The Snæfellsnes peninsula is frequently called Iceland in miniature. It’s got everything you could possibly hope for in a visit to the small Nordic Island. Iconic, postcard-worthy shots of waterfalls and volcanoes? Check. Glaciers and Game of Thrones filming locations? Check. And it all lies just a short two-hour drive north of Reykjavik, making it perfect for a day trip or weekend getaway. If you don’t have much time in Iceland and want to experience a little bit of everything that the country has to offer, grab your car keys and head north for an excursion to the Snæfellsnes peninsula.
How to Get There
The most common way of getting around Iceland is driving. To get to the Snæfellsnes peninsula, head north on Route 1 until you reach the town of Borgarnes. Follow the signs at the roundabout which take you to Road 54 (Snæfellsnesvegur). Depending on what you plan on visiting first in the peninsula, you’ll either want to head north towards Kirkjufell mountain and Kirkjufellsfoss waterfall or south to make your way around the peninsula towards Snæfellsnes National Park and Snæfellsjökull Glacier.
Mount Kirkjufell and Kirkjufellsfoss Waterfall
These two natural attractions are probably among Iceland’s most popular. Kirkjufell is the most photographed mountain in Iceland. It’s easy to see why when looking at pictures. With the arrow-shaped mountain towering in the background and the multi-chute waterfall pouring into a river below that curves into a bend, this picturesque scene is made even more beautiful by the changing colors of the setting sun or winter’s Northern Lights illuminating its snow-covered peak and frozen cascades.
Kirkjufell means “church mountain”, most likely coming from the mountain’s unusual shape. Experienced hikers can climb to the top to enjoy breathtaking views and even discover some ancient fish fossils. Due to glacial activity, many parts of Iceland that lie slightly inland used to either be part of the coast or submerged under the sea. Kirkjufell is no exception.
Snæfellsnes National Park and Snæfellsjökull Glacier
At the western tip of this 56 mile (90 km) long peninsula lies another one of its main attractions: the Snæfellsnesjökull glacier. This icy snow cap has quite a few interesting tales to tell. Diehard fans of classic literature will quickly recognize this Icelandic name from Jules Verne’s 1864 seminal science fiction novel Journey to the Center of the Earth. From the top of this mountain, the main characters in the book find the entrance to the passageway that takes them to the center of the Earth. Producers also filmed parts of the 2008 movie starring Brendan Fraser and Icelandic actress Anita Briem here.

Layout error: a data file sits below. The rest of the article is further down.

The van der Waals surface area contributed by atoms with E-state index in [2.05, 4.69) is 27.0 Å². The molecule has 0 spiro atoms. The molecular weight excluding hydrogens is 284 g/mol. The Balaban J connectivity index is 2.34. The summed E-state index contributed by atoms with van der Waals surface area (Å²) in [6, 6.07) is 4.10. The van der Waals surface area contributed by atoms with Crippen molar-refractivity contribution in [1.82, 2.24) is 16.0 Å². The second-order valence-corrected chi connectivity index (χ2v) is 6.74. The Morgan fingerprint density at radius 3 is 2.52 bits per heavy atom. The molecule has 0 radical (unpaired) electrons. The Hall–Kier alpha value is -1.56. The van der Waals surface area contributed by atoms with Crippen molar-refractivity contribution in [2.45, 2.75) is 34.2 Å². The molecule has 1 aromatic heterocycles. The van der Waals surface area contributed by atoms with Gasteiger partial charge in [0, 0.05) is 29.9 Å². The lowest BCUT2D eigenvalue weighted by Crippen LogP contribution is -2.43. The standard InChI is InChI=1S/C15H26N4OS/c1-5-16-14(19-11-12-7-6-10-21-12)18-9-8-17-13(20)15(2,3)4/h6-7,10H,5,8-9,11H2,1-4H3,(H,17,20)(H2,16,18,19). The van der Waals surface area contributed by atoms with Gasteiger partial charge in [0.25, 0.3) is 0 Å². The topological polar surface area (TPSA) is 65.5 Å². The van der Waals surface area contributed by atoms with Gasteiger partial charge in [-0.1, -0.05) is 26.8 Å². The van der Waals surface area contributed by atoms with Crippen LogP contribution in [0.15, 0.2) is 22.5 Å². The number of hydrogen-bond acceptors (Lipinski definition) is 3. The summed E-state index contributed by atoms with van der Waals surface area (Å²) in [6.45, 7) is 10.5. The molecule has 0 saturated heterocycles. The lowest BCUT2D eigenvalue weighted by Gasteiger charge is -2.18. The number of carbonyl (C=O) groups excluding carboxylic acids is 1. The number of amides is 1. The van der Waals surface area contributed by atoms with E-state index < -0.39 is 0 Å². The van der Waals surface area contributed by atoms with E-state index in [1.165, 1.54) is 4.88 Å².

This area is also linked to more esoteric pursuits and occult beliefs. Not only is the 4,744 foot (1446 meter) tall dormant volcano rumored to be a meeting point for aliens. Many people believe that this place is one of the planet’s seven energy centers or chakras. The magnetic energy surrounding the glacier is likely one of the reasons people think that there’s something special or even magical about this particular part of the world. Others note that many people have trouble sleeping in close vicinity to the mountain. Believe what you will. Whether it’s merely an area with a lot of magnetic activity or the portal to another world, you’ll no doubt enjoy your visit to this natural wonder and its impressively large crater.
Other Things to See and Do in the Snaefellsnes Peninsula
Kirkjufellsfoss waterfall, Kirkjufell mountain, and Snæfellsjökulll glacier and volcano definitely get the most attention. But there are plenty of other things to see and do while exploring the Snaefellsnes peninsula.
The breathtaking Rauðfeldsgjá gorge, haunting Búðarhraun lava fields, Lóndrangar and the Gerðuberg Cliffs with their striking basalt columns along with the Vatnshellir lava tube caves, Rauðamelsölkelda mineral springs, Staðastaður historical site, and much more dot this special corner of the country. Mother Nature’s beauty is on full display in the Snaefellsnes peninsula.
There are also some cute little fishing villages here. They’re all proud of their heritage and many boast museums where you can learn more about local history and culture. You can even taste the infamous hákarl (fermented shark) at the Shark Museum at Bjarnarhöfn farm. Additionally, this area of Iceland, along with the Westfjords, features beaches with pink and golden sand. This is in stark contrast to the rest of Iceland’s beaches, which have black colored sand due to lava.
Iceland in Miniature: Popular Attractions on the Snæfellsnes Peninsula
Next time, we’ll cover some of the more off the beaten path areas of the Snaefellsnes peninsula in depth. Start planning your trip to mini Iceland and get ready to experience something new and different.